I can't swear that people who liked Little Brother will like For the Win, but it's the way I'd bet. They share the same exuberance, the same grounding in their subjects, the same readable voice. They also share a strong didactic component, which for me was not a problem in either work, but I know for some people it was in Little Brother.
Little Brother, however, did not get me singing old Woody Guthrie and Pete Seeger songs for the better part of a week. This is a modern labor organizing book, and one that falls pretty explicitly in the pro-union camp. But while the book itself is unabashedly pro-union, the characters are allowed to vary, to make mistakes, to falter, and to disagree with each other--being specifically in favor of a broad concept like a labor union does not make it a book with one single agenda which characters either support or oppose. Which is kind of a pompous way of saying that the people here are people, and the ending is not as unambiguous as the title might imply. Or perhaps it is: a win is a win, not always a total victory over all things forevar and evar, and it's good to remember that.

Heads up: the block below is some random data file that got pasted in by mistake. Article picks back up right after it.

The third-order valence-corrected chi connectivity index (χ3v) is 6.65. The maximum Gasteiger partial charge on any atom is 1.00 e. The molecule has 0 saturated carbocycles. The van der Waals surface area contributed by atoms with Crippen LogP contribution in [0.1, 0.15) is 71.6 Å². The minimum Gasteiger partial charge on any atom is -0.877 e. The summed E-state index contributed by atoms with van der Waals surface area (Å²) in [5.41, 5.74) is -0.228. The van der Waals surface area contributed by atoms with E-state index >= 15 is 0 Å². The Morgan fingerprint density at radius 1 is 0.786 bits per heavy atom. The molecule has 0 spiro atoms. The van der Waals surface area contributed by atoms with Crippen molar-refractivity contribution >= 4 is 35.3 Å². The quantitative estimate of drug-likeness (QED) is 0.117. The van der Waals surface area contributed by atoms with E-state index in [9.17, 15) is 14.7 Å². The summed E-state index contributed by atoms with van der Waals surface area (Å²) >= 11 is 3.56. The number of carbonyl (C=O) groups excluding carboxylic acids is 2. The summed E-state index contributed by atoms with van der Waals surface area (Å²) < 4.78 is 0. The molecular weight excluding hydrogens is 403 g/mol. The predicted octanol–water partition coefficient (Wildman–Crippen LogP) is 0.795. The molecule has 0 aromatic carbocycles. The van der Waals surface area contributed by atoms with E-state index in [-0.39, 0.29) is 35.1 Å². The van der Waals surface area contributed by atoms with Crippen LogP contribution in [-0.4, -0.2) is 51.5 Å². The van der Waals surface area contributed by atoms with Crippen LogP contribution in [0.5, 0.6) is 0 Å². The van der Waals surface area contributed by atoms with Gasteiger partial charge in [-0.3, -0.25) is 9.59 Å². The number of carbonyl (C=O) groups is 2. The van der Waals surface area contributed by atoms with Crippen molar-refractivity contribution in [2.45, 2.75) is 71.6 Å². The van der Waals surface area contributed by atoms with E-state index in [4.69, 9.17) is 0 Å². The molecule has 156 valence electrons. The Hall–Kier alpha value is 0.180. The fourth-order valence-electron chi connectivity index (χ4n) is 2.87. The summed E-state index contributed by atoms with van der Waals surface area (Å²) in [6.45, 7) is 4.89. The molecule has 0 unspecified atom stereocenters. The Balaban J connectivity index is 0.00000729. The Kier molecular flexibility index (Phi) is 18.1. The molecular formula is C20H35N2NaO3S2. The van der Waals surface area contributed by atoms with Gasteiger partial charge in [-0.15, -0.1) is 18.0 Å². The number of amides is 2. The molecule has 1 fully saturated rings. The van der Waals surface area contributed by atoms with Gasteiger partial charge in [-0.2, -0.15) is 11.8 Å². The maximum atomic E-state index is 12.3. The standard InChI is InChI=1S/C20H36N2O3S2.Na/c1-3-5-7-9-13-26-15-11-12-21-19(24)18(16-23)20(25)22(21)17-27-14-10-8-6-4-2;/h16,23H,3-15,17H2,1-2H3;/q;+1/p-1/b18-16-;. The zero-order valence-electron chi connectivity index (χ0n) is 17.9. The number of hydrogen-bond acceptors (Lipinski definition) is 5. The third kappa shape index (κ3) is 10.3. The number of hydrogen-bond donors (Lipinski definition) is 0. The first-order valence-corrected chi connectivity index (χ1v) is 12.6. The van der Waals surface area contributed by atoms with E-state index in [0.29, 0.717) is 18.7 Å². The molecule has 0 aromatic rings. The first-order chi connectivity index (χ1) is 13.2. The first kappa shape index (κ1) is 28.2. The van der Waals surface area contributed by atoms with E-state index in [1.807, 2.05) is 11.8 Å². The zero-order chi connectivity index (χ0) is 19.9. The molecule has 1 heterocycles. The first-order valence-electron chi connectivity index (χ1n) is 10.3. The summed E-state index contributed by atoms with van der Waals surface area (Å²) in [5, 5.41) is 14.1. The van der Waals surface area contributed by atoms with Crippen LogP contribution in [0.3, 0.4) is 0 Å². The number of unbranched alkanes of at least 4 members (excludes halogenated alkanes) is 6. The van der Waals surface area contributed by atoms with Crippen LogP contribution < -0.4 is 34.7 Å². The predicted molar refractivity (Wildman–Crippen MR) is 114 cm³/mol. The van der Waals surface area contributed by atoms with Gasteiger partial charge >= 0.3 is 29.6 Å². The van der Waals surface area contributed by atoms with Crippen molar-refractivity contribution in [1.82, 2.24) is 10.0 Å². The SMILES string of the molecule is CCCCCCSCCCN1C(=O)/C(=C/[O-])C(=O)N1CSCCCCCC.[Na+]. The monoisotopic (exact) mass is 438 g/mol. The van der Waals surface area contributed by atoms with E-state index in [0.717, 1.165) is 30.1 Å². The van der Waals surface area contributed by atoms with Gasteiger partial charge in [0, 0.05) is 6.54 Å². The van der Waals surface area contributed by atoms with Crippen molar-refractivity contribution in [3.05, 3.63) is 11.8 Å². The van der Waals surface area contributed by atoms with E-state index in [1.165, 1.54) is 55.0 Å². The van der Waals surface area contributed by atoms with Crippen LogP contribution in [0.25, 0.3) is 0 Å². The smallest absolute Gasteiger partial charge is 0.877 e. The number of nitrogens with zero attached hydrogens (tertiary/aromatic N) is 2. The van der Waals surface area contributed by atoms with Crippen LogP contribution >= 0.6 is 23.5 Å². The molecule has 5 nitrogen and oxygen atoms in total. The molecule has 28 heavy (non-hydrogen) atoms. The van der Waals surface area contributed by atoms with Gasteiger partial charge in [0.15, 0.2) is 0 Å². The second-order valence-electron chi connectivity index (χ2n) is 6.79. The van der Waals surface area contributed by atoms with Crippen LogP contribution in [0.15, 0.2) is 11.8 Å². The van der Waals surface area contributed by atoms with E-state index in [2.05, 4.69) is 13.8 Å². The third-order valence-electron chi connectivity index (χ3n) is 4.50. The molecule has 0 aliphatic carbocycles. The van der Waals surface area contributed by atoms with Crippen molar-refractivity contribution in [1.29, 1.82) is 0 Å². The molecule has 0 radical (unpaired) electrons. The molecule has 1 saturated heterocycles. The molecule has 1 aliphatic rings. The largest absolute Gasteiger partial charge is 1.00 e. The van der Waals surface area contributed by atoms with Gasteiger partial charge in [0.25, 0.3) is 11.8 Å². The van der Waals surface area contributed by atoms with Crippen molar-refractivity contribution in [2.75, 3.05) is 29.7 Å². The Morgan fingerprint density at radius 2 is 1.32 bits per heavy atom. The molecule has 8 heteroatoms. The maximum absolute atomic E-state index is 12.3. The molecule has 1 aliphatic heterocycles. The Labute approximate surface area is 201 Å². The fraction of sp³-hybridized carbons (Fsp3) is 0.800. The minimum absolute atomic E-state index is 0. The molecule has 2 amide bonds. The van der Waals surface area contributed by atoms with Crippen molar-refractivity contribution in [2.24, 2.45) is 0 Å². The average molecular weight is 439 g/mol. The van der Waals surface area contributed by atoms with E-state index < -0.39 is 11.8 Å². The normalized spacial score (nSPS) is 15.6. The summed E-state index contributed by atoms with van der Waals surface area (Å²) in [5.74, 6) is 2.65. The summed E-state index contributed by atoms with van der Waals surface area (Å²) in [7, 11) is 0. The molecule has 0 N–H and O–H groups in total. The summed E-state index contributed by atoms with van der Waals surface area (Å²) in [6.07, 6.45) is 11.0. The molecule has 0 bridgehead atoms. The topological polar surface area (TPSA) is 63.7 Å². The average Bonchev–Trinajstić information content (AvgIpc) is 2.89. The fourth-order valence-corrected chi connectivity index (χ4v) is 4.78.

I will be really fascinated to hear what my friends who are gamers think of this one, because I am not a gamer myself, and I'm not at all sure which things about For the Win's game economics are controversial and which are completely incontrovertible to those in the know. From the outside, the gamer personalities look spot on, which is what I'd expect. Remember what I said about The Apocalypse Door and Catholicism? For the Win is like that with online gaming. There's a fluidity to it that feels very much as though the world-building was very ingrained for Doctorow, and I like that.
And I like Yasmin and Mala in particular, their friendship in particular. I am a sucker for friends in books who are actually friends, who argue and have things they don't talk about and things they don't have to talk about and genuinely seem to care about each other in the complicated and crazy way we really do care about each other.
I am officially getting middle-aged, though: when we got to the container ship parts of the plot, I thought of my godson, and I thought, "Oh, no you don't, Mister!"